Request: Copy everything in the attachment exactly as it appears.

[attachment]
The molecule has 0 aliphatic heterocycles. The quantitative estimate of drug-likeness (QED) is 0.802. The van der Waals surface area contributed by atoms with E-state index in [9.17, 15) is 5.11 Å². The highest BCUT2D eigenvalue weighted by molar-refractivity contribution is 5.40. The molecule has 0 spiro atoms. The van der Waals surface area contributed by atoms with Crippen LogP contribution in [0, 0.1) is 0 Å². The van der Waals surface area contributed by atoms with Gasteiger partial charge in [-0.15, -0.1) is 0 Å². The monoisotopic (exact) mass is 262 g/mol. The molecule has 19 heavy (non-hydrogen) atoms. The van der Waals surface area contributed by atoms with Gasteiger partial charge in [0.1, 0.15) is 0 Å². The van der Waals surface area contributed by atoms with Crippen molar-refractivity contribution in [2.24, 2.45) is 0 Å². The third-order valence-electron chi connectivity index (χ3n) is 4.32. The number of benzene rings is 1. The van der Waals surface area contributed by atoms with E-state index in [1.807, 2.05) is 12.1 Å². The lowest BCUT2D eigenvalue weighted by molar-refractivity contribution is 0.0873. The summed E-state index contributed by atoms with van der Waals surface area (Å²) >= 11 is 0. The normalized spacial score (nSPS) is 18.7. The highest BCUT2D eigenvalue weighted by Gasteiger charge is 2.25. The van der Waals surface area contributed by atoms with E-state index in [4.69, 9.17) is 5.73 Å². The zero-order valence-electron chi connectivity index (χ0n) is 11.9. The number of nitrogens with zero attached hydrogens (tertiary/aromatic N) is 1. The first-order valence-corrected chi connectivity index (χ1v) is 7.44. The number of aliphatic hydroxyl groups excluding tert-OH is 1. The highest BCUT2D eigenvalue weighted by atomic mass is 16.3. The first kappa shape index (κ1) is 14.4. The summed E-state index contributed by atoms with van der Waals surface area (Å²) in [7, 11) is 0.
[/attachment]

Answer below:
The molecule has 0 aliphatic heterocycles. The quantitative estimate of drug-likeness (QED) is 0.802. The van der Waals surface area contributed by atoms with E-state index in [9.17, 15) is 5.11 Å². The highest BCUT2D eigenvalue weighted by molar-refractivity contribution is 5.40. The molecule has 0 spiro atoms. The van der Waals surface area contributed by atoms with Crippen LogP contribution in [0, 0.1) is 0 Å². The van der Waals surface area contributed by atoms with Gasteiger partial charge in [-0.15, -0.1) is 0 Å². The monoisotopic (exact) mass is 262 g/mol. The molecule has 19 heavy (non-hydrogen) atoms. The van der Waals surface area contributed by atoms with Gasteiger partial charge in [0.1, 0.15) is 0 Å². The van der Waals surface area contributed by atoms with Crippen molar-refractivity contribution in [2.24, 2.45) is 0 Å². The third-order valence-electron chi connectivity index (χ3n) is 4.32. The number of benzene rings is 1. The van der Waals surface area contributed by atoms with E-state index in [1.807, 2.05) is 12.1 Å². The lowest BCUT2D eigenvalue weighted by molar-refractivity contribution is 0.0873. The summed E-state index contributed by atoms with van der Waals surface area (Å²) >= 11 is 0. The normalized spacial score (nSPS) is 18.7. The highest BCUT2D eigenvalue weighted by Gasteiger charge is 2.25. The van der Waals surface area contributed by atoms with E-state index in [4.69, 9.17) is 5.73 Å². The zero-order valence-electron chi connectivity index (χ0n) is 11.9. The number of nitrogens with zero attached hydrogens (tertiary/aromatic N) is 1. The first-order valence-corrected chi connectivity index (χ1v) is 7.44. The number of aliphatic hydroxyl groups excluding tert-OH is 1. The highest BCUT2D eigenvalue weighted by atomic mass is 16.3. The first kappa shape index (κ1) is 14.4. The summed E-state index contributed by atoms with van der Waals surface area (Å²) in [7, 11) is 0.